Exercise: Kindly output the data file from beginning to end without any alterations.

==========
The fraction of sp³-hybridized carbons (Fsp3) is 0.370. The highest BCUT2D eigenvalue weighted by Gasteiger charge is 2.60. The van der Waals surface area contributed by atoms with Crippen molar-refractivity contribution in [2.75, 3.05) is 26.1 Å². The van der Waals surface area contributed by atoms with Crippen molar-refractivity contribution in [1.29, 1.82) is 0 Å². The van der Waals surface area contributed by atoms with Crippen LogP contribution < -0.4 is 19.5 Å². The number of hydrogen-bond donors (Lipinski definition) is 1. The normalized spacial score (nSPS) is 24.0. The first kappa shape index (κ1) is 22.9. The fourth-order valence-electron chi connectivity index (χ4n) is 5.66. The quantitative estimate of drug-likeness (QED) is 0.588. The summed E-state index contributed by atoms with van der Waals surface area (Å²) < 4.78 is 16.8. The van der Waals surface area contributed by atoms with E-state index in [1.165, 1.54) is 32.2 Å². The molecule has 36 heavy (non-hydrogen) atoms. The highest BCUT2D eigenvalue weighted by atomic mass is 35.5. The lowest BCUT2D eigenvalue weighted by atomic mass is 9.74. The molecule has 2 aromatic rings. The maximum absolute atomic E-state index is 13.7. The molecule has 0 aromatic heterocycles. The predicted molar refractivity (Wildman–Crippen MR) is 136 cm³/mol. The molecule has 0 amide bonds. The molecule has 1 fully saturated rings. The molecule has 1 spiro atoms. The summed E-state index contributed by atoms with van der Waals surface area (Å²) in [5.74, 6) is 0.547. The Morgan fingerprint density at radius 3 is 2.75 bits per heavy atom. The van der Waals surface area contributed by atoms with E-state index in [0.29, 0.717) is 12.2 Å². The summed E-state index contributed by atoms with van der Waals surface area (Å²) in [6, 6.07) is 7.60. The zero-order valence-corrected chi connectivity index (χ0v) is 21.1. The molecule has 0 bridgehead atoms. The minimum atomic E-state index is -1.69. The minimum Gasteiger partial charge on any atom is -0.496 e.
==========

The fraction of sp³-hybridized carbons (Fsp3) is 0.370. The highest BCUT2D eigenvalue weighted by Gasteiger charge is 2.60. The van der Waals surface area contributed by atoms with Crippen molar-refractivity contribution in [2.75, 3.05) is 26.1 Å². The van der Waals surface area contributed by atoms with Crippen molar-refractivity contribution in [1.29, 1.82) is 0 Å². The van der Waals surface area contributed by atoms with Crippen LogP contribution < -0.4 is 19.5 Å². The number of hydrogen-bond donors (Lipinski definition) is 1. The normalized spacial score (nSPS) is 24.0. The first kappa shape index (κ1) is 22.9. The fourth-order valence-electron chi connectivity index (χ4n) is 5.66. The quantitative estimate of drug-likeness (QED) is 0.588. The summed E-state index contributed by atoms with van der Waals surface area (Å²) < 4.78 is 16.8. The van der Waals surface area contributed by atoms with E-state index in [1.165, 1.54) is 32.2 Å². The molecule has 36 heavy (non-hydrogen) atoms. The highest BCUT2D eigenvalue weighted by atomic mass is 35.5. The lowest BCUT2D eigenvalue weighted by atomic mass is 9.74. The molecule has 2 aromatic rings. The maximum absolute atomic E-state index is 13.7. The molecule has 0 aromatic heterocycles. The predicted molar refractivity (Wildman–Crippen MR) is 136 cm³/mol. The molecule has 0 amide bonds. The molecule has 1 fully saturated rings. The molecule has 1 spiro atoms. The summed E-state index contributed by atoms with van der Waals surface area (Å²) in [5.74, 6) is 0.547. The Morgan fingerprint density at radius 3 is 2.75 bits per heavy atom. The van der Waals surface area contributed by atoms with E-state index in [0.29, 0.717) is 12.2 Å². The summed E-state index contributed by atoms with van der Waals surface area (Å²) in [6, 6.07) is 7.60. The zero-order valence-corrected chi connectivity index (χ0v) is 21.1. The molecule has 0 bridgehead atoms. The minimum atomic E-state index is -1.69. The minimum Gasteiger partial charge on any atom is -0.496 e.